Playing different types of music in order to create certain moods has always been a large part of my practice. Of course, sometimes no music is required. However, at other times, the right piece of music can create the atmosphere that is needed in order to stimulate student thinking, creativity, calm or energy.
The piece of music above is one of many that I have used when I want my students to feel calm, at ease and able to express themselves, either verbally or visually. If you just hit play on this video, it is followed by lots of other cool music too (I just found that out!).
I will try and remember to share more thoughts about the use of music in classrooms, and to share some of the pieces of music that I have found particularly effective for different purposes.
How do you use music in your practice?
Today, a lizard visited me. It was on my bag… for no reason, well seemingly.
It might have appeared to tell me that my universe is aligned, that the things I need are with me. Just the way it was that hot night in Bangladesh when the power had gone off for hours and my daughter, a month old, had cried and cried until a Gecko appeared on the wall. As I held her in my sweaty arms, my mind frazzled and her face red from screaming… the presence of the Gecko soothed us, reminded us of the presence of something else. Something both smaller and bigger than us.
Today, this lizard might be telling me that what I just read and the connections I have just made are profound and that I must stop and listen to them, just the way I stopped and acknowledged the presence of the lizard.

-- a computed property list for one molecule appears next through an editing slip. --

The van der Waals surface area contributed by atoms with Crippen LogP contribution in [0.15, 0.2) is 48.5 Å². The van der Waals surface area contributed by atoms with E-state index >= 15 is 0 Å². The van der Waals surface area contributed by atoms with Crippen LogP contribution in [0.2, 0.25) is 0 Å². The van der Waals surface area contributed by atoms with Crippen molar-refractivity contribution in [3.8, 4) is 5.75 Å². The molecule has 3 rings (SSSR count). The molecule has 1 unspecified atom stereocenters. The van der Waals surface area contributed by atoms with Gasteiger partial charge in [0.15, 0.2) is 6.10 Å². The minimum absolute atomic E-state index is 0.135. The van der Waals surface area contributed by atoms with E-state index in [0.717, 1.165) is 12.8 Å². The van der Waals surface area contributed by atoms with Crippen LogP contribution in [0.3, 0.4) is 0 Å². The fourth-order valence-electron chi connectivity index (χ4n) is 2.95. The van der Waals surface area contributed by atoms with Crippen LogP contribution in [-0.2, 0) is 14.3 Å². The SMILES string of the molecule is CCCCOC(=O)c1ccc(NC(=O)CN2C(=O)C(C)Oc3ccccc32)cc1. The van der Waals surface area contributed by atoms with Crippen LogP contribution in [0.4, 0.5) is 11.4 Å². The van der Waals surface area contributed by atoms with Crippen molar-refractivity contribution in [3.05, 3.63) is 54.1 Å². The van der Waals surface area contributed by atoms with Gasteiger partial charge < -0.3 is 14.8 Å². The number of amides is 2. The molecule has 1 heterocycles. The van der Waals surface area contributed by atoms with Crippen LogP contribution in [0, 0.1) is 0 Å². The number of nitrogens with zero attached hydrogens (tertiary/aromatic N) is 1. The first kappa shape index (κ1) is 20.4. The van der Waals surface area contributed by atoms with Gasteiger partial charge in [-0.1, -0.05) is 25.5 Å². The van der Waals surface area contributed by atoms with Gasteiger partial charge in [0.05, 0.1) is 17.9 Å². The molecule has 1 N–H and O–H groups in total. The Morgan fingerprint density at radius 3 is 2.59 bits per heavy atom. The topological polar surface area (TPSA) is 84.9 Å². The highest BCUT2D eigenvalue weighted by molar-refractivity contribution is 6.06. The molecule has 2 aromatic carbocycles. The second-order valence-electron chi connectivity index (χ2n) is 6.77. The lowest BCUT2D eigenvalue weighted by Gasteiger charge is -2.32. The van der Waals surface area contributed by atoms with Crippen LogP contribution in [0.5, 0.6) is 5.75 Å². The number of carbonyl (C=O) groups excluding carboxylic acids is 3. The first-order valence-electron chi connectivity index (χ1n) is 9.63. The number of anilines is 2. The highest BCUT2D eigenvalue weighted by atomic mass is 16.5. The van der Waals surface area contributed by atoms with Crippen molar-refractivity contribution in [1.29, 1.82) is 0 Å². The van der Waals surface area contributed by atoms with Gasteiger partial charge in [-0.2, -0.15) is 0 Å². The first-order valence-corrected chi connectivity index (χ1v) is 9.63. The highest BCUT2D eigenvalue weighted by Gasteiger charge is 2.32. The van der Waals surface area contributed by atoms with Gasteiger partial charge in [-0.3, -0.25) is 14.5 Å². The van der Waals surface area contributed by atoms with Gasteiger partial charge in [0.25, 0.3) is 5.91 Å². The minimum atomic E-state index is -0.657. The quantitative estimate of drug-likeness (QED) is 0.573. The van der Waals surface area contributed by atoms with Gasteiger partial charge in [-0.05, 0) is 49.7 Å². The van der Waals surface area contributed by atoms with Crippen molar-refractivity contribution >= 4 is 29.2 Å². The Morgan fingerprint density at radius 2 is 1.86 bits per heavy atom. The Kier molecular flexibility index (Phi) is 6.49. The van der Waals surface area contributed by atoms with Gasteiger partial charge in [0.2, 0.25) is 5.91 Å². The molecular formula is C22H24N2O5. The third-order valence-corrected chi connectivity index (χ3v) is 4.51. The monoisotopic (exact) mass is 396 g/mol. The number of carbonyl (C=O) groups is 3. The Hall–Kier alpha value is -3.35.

This is what I read:
“… geniuses of all kinds excel in their capacity for sustained voluntary attention. Just think of the greatest musicians, mathematicians, scientists, and philosophers throughout history – all of them, it seems, have had an extraordinary capacity to focus their attention with a high degree of clarity for long periods of time. A mind settled in such a state of alert equipoise is a fertile ground for the emergence of all kind of original associations and insights. Might “genius” be a potential we all share – each of us with our own capacity for creativity, requiring only the power of sustained attention to unlock it? A focused mind can help bring the creative spark to the surface of consciousness. The mind constantly caught up in one distraction after another, on the other hand, may be forever removed from its creative potential.”